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Shockingly good news about New York City public high schools

The Washington Post logo The Washington Post 1/23/2022 Jay Mathews
A new report from the right-leaning Manhattan Institute says former mayor Bill de Blasio was not tough enough about closing troubled schools. © Wilfredo Lee/AP A new report from the right-leaning Manhattan Institute says former mayor Bill de Blasio was not tough enough about closing troubled schools.

Great size rarely correlates with education success. Big cities have been plagued with low-performing schools for decades, mostly because large pockets of poverty — bad for schools — are usually part of the urban environment.

That is why what has happened in America’s largest school district is so remarkable. In the last three decades, New York City high schools have had a renaissance. Their advances in creativity and learning are something to behold.

A new study by Ray Domanico, one of the nation’s most talented education researchers and reformers, notes that like most big cities, New York lost many middle-class residents after World War II. High schools struggled to prepare “most of their increasingly poor and nonacademically inclined youngsters for college,” he said. “The citywide graduation rate was below 50 percent and resistant to change. In some high schools, the graduation rate was below 20 percent.”

Then came a big shift. “Between 1994 and 2014, New York City engaged in a historic overhaul of its publicly funded high schools,” Domanico wrote. “This included the opening of charter high schools (made possible by a 1999 state law) and the creation of new, smaller district high schools that would, in time, replace many of the city’s large, traditional, comprehensive, and vocational high schools.”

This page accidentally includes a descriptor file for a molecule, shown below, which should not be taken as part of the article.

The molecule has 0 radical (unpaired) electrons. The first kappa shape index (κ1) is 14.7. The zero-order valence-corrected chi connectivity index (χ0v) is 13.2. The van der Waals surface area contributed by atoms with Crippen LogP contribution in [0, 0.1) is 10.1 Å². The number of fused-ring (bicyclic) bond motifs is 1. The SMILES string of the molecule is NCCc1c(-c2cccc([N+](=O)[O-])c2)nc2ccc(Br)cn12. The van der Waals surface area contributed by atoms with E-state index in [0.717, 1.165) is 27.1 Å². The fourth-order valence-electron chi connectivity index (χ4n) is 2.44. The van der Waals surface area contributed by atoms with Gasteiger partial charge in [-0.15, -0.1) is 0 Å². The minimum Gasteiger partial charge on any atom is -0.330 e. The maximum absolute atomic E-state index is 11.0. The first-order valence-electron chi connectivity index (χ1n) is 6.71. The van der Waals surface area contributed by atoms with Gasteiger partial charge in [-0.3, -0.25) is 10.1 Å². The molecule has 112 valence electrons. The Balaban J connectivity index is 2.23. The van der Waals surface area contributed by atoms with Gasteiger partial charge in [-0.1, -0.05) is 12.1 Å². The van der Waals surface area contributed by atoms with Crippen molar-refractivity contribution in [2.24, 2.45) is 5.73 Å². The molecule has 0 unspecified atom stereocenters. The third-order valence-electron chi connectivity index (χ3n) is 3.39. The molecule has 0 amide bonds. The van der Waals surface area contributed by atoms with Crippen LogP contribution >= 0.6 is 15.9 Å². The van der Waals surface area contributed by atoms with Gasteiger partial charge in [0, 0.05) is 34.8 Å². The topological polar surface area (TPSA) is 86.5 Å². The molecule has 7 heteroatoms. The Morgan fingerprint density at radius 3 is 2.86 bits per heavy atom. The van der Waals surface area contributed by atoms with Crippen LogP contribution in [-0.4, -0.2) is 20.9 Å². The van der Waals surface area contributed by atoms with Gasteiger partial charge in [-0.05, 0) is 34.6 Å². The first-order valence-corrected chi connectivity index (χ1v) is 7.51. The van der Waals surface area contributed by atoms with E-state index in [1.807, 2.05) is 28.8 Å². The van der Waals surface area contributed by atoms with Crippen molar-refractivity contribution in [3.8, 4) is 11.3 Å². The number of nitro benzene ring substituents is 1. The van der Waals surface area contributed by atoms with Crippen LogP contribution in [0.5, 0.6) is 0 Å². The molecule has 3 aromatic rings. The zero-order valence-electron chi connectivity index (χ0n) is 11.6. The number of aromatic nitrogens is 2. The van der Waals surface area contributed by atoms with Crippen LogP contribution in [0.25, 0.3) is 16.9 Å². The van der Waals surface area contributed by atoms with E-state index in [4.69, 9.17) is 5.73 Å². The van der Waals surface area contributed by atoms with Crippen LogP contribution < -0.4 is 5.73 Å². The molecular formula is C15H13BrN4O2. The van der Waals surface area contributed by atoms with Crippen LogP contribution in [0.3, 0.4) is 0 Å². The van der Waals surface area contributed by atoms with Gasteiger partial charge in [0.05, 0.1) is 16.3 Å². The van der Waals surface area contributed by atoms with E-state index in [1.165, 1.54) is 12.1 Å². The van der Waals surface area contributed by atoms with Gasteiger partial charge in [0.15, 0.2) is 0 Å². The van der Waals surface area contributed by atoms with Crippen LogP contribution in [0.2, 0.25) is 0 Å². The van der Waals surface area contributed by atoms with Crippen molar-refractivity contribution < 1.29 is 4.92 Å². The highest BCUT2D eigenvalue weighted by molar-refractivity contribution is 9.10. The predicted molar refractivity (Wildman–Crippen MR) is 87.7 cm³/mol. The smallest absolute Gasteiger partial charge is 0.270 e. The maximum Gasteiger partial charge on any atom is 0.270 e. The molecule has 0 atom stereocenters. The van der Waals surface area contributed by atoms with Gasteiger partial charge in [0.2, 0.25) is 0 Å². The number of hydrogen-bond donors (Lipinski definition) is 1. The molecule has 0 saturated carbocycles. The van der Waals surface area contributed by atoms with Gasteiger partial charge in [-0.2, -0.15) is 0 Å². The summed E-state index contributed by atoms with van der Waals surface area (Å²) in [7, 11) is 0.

The educational insurgency of that period created 359 new public high schools under control of the city’s Department of Education and 56 publicly funded but independently operated charter high schools. Parents could choose from a much wider variety of educational approaches than they had had before. By 2019 those schools were serving more than 173,000 students. That was 59 percent of New York City public high school students.

“Current data show that, on average, the nonselective small schools created in the years under study are getting their students to progress through the grades, earn passing scores on the necessary Regents exams, and graduate on time about 83 percent of the time,” he said.


Video: NYC working on a temp remote school option (Associated Press)

Domanico is now a senior fellow and director of education policy at the Manhattan Institute, the publisher of his report. It is a nonprofit think tank proud to be labeled “conservative” since its birth in 1977. Yet as proof of his allegiance to facts rather than ideology, Domanico heaps praise on the New York Performance Standards Consortium. It is a staunchly progressive, anti-standardized-testing group of 38 high schools, including 36 in New York City. You should think twice about inviting its leaders and Domanico’s employers to the same parties.

Rolling back school reform in New York City